Sari: What is it like debuting a new show during the time of COVID?
SJ: I can’t say this is how I pictured it would be, but I’m so grateful, and I’ve still enjoyed every moment of this experience. When the show premiered, I felt a little sad I couldn’t be in person with any of my friends or family, but my boyfriend cheered me up by surprising me by decorating our whole house! Although these are hard times, I honestly don’t think the show could’ve come out at a better time. People need good content to keep them entertained, and “P-Valley” has been just the show to do so!
Sari: How do you see the world of acting changing after we get through this time?
SJ: I think during this time, a lot of people realized how much more can be done virtually. I can foresee castings being done all through a computer, more content created around the virus, and maybe even some Zoom table reads. More than anything, I hope this time has given us all a time to reflect and take the necessary time for self-care.
Sari: What are some words of wisdom that you live by?
SJ: Your journey is your journey, and no one else’s. Enjoy every moment of it, whether it be painful, joyful, or worrisome. Just be present in those moments.
Celebrate other’s victories the way you’d want them to celebrate yours. Jealousy is ugly and not worth it. Your time is coming, but right now, this is their time.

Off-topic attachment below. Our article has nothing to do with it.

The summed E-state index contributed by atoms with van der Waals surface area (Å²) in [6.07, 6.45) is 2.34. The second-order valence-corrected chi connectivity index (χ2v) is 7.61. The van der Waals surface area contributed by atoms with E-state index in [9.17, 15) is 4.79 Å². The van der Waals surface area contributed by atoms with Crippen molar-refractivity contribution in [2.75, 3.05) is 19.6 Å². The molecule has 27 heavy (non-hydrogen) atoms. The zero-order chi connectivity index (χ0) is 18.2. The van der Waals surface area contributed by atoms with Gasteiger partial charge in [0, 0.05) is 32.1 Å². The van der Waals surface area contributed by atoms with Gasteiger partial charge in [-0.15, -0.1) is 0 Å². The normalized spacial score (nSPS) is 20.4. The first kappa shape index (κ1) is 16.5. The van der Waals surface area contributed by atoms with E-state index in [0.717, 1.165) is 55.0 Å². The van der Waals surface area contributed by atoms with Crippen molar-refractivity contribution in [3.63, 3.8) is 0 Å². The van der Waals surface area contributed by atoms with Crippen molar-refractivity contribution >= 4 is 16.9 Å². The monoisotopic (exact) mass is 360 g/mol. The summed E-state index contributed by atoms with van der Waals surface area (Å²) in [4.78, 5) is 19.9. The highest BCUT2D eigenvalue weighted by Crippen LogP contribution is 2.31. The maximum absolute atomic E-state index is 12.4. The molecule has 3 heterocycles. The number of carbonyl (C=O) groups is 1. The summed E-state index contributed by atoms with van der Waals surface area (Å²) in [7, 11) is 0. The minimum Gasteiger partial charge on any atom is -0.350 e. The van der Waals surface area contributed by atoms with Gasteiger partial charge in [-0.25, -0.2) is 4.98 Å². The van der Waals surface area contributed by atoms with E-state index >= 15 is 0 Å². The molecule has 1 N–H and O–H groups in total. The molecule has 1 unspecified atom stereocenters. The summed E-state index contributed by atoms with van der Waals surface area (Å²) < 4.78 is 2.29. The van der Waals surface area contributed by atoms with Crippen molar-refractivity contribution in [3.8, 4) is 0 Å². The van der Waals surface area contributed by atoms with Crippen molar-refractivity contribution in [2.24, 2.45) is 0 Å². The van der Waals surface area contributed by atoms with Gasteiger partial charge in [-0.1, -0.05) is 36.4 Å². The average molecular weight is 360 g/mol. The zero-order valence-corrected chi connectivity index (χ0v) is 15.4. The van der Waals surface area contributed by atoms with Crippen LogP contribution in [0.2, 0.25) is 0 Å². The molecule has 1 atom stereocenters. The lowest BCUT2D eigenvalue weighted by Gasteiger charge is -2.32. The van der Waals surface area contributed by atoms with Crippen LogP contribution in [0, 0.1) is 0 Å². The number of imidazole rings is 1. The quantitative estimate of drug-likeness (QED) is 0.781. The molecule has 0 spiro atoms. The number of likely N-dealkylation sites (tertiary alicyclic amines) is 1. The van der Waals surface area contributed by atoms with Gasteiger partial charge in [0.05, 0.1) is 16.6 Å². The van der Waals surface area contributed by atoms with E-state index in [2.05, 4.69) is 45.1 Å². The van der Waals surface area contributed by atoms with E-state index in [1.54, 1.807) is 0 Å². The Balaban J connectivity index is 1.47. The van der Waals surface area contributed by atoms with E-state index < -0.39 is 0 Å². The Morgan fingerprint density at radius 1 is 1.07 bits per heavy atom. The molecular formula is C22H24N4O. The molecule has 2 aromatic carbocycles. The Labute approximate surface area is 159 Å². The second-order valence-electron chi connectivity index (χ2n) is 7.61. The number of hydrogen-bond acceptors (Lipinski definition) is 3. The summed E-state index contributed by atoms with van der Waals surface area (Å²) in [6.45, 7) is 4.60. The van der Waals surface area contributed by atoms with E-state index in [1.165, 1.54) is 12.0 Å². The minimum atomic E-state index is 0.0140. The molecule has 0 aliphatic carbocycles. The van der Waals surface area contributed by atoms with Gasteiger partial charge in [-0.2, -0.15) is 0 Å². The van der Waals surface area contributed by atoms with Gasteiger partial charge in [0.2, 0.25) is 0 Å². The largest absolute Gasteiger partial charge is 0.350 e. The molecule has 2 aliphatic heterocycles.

Have the courage to dream bigger than the limitations that are put on you.
People often speak based on their own fears and experiences, but your gut will always lead you to the best decision for yourself.
Sari: Since COVID, name three things you realized that you absolutely couldn’t live without?
SJ: I couldn’t live without the joy having a dog brings to me, friends that check up on each other’s mental health, and coffee!
As Joy’s real-life big dreams for the future lead her closer down that red carpet to meet Oscar, she’s mainly focusing on the now and wants to encourage people to go easy on themselves during this time. “Many of us have been spending a lot of time on social media, and more often than not, that puts an unrealistic image in our minds of what life is supposed to look like,” Joy tells INLOVE. “I’m here to tell you that life is short from being an Instagram post, as I look over at my unmade bed and dirty dishes in the sink.”
You can catch new episodes of “P-Valley” every Sunday on Starz.